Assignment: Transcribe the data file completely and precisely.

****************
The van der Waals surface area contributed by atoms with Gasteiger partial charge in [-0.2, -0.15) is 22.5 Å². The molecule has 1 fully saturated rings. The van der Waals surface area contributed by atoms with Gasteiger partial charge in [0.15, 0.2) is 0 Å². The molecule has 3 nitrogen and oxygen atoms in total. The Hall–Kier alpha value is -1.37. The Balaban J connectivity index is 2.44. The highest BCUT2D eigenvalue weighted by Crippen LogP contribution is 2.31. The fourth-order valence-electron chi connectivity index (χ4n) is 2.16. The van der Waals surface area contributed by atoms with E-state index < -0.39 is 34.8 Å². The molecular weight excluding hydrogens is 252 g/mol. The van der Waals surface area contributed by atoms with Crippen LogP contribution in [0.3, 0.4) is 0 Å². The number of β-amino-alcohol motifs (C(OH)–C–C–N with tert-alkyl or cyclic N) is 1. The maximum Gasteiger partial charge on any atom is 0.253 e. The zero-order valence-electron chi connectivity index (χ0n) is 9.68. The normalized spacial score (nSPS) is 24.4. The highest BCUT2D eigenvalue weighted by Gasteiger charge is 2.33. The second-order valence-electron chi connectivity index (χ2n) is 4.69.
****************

The van der Waals surface area contributed by atoms with Gasteiger partial charge in [-0.2, -0.15) is 22.5 Å². The molecule has 1 fully saturated rings. The van der Waals surface area contributed by atoms with Gasteiger partial charge in [0.15, 0.2) is 0 Å². The molecule has 3 nitrogen and oxygen atoms in total. The Hall–Kier alpha value is -1.37. The Balaban J connectivity index is 2.44. The highest BCUT2D eigenvalue weighted by Crippen LogP contribution is 2.31. The fourth-order valence-electron chi connectivity index (χ4n) is 2.16. The van der Waals surface area contributed by atoms with E-state index < -0.39 is 34.8 Å². The molecular weight excluding hydrogens is 252 g/mol. The van der Waals surface area contributed by atoms with Crippen LogP contribution in [0.3, 0.4) is 0 Å². The number of β-amino-alcohol motifs (C(OH)–C–C–N with tert-alkyl or cyclic N) is 1. The maximum Gasteiger partial charge on any atom is 0.253 e. The zero-order valence-electron chi connectivity index (χ0n) is 9.68. The normalized spacial score (nSPS) is 24.4. The highest BCUT2D eigenvalue weighted by Gasteiger charge is 2.33. The second-order valence-electron chi connectivity index (χ2n) is 4.69.